One-off 5% wealth tax would raise £262bn

A commission set up in April to establish whether a wealth tax could work in Britain has said a one-off tax of 5% on assets above £500,000, including pensions but excluding mortgage debt, would raise more than £260bn. About 8m UK residents would be liable to pay and the proposals suggest individuals would be allowed to pay in five equal instalments over five years, based on the market value of their assets at a specific date. The Wealth Tax Commission is led by Arun Advani, an assistant professor at Warwick University, Andy Summers, an associate professor of law at the London School of Economics, and Emma Chamberlain, a barrister at Pump Court Tax Chambers. They drew on the advice of 50 international experts. Lord O’Donnell, a former Cabinet Secretary, said in the report’s introduction: “It is broadly accepted that if the prime minister is to stand by his promise not to return to austerity then taxes will eventually have to rise. This will mean breaking another manifesto commitment. Or it means thinking seriously about new taxes.”

Financial Times, Page: 3 The Times, Page: 40 The Daily Telegraph, Business, Page: 4 The Guardian, Page: 43 The i, Page: 44

Kate Andrews: Wealth tax has dangerous implications for freedom

Writing in the Telegraph, Kate Andrews considers wealth taxes and the proposals in France and the US that have resulted in a backlash from citizens. Emmanuel Macron had to rapidly backtrack after thousands of people fled the country – the same is happening in California. Aside from implementation difficulties, wealth taxes are morally wrong, says Andrews: “Taxing wealth is a fundamental break in the social contract between taxpayers and government: people pay their taxes to help fund services on the understanding that their income and property ultimately belong to them, not the state. A wealth tax turns that on its head: it all belongs to the state, which can call it in whenever it sees fit. It has dangerous implications, not just for our economy, but for what it means to be an individual in a free society.” She goes on to argue that the “tax system may be overdue for an overhaul, with a focus on efficiency and fairness – but on both of those counts a wealth tax should be wiped from the list. It’s a non-starter for anyone who wants to get this country moving again.”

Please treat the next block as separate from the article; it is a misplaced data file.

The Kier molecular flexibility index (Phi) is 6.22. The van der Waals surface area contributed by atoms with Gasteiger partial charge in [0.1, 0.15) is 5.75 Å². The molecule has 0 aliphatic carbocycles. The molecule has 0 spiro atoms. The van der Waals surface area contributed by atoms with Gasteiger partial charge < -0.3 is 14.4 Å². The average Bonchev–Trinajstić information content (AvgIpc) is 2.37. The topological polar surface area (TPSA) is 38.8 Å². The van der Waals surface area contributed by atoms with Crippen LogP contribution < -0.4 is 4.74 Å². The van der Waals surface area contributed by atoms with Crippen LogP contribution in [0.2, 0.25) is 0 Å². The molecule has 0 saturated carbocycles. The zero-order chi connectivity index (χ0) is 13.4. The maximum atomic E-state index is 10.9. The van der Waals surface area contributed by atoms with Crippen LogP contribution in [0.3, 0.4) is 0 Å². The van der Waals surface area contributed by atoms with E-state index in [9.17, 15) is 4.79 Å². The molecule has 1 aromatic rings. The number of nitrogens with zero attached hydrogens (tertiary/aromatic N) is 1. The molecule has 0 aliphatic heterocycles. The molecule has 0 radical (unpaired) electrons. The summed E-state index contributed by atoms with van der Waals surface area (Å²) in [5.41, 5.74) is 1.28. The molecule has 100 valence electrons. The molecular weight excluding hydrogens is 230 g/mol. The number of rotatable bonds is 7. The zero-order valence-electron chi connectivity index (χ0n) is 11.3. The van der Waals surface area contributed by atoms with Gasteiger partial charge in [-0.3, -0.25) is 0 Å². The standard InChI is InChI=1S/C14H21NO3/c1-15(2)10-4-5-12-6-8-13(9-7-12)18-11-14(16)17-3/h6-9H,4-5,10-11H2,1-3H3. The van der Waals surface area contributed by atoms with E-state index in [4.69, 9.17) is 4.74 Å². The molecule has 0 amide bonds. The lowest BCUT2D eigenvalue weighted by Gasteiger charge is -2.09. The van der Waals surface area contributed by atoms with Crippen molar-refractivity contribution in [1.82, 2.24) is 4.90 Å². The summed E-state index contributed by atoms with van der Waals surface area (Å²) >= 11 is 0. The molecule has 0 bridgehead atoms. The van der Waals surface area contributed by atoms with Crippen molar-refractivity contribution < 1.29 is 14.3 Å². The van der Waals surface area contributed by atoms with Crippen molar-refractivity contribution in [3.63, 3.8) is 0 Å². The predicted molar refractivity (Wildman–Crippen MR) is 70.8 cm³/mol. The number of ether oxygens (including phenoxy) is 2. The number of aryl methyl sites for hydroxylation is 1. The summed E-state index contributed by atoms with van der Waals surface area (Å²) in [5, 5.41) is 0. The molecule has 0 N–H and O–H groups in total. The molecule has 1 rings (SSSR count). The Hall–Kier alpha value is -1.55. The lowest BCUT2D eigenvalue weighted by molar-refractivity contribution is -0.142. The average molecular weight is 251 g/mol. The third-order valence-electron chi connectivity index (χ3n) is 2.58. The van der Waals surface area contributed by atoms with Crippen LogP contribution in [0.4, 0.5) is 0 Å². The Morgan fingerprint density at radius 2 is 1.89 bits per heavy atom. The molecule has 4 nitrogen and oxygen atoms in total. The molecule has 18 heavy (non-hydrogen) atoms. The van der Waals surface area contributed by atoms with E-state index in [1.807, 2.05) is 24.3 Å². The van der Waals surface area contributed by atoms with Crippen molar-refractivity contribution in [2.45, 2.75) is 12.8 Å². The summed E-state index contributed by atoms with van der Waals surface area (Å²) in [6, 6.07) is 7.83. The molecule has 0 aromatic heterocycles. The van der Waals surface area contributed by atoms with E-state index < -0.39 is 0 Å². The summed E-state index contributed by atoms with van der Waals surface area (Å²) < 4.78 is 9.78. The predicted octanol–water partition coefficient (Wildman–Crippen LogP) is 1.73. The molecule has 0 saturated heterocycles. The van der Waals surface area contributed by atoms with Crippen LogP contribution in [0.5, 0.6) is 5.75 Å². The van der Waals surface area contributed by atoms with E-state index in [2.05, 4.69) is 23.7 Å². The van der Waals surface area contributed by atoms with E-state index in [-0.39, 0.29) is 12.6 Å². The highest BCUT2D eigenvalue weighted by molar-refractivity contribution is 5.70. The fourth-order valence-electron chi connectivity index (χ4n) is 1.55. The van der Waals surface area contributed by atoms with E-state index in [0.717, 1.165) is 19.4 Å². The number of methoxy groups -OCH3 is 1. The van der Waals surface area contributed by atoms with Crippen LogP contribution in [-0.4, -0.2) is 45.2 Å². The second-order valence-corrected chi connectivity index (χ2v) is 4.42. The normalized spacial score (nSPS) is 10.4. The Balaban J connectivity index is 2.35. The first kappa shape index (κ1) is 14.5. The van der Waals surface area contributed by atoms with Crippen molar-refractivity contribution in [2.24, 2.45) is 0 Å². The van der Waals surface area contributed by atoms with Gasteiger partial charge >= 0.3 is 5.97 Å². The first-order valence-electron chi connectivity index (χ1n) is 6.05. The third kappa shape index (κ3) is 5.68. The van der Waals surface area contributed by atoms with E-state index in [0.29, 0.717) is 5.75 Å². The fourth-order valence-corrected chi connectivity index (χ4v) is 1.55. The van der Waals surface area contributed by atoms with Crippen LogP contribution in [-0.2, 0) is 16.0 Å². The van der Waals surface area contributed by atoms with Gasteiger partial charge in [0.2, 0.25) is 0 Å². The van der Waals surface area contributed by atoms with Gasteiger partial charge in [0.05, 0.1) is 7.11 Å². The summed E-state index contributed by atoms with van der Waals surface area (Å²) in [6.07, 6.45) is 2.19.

The Daily Telegraph, Page: 22

Government fails basic test on post-Brexit Britain

Sir John Redwood has expressed dismay at the Government during a debate in the Commons on The Taxation Bill for post-Brexit Britain. Sir John said he expected to hear how taxation would be transformed and how VAT was going to change to help business and consumers as the economy struggles out from under the shadow of the pandemic. “Instead we have six resolutions that are mainly about trying to make sure that they can get even more VAT out of people after we’ve left than before and they could have done that at any time.” Sir John continued: “Where is the vision, minister, that we are going to have a much better tax system after Brexit?”

Daily Express

Chancellor urged to be more upbeat on economy

Julian Jessop at the Institute of Economic Affairs has urged Rishi Sunak to be more optimistic about the economic outlook, arguing that the rollout of vaccines should help the economy get back on its feet, improving the public finances through growth in 2021 and removing the need for austerity or tax hikes.

The Daily Telegraph, Business, Page: 4


Auditors still failing to challenge company bosses, says UK regulator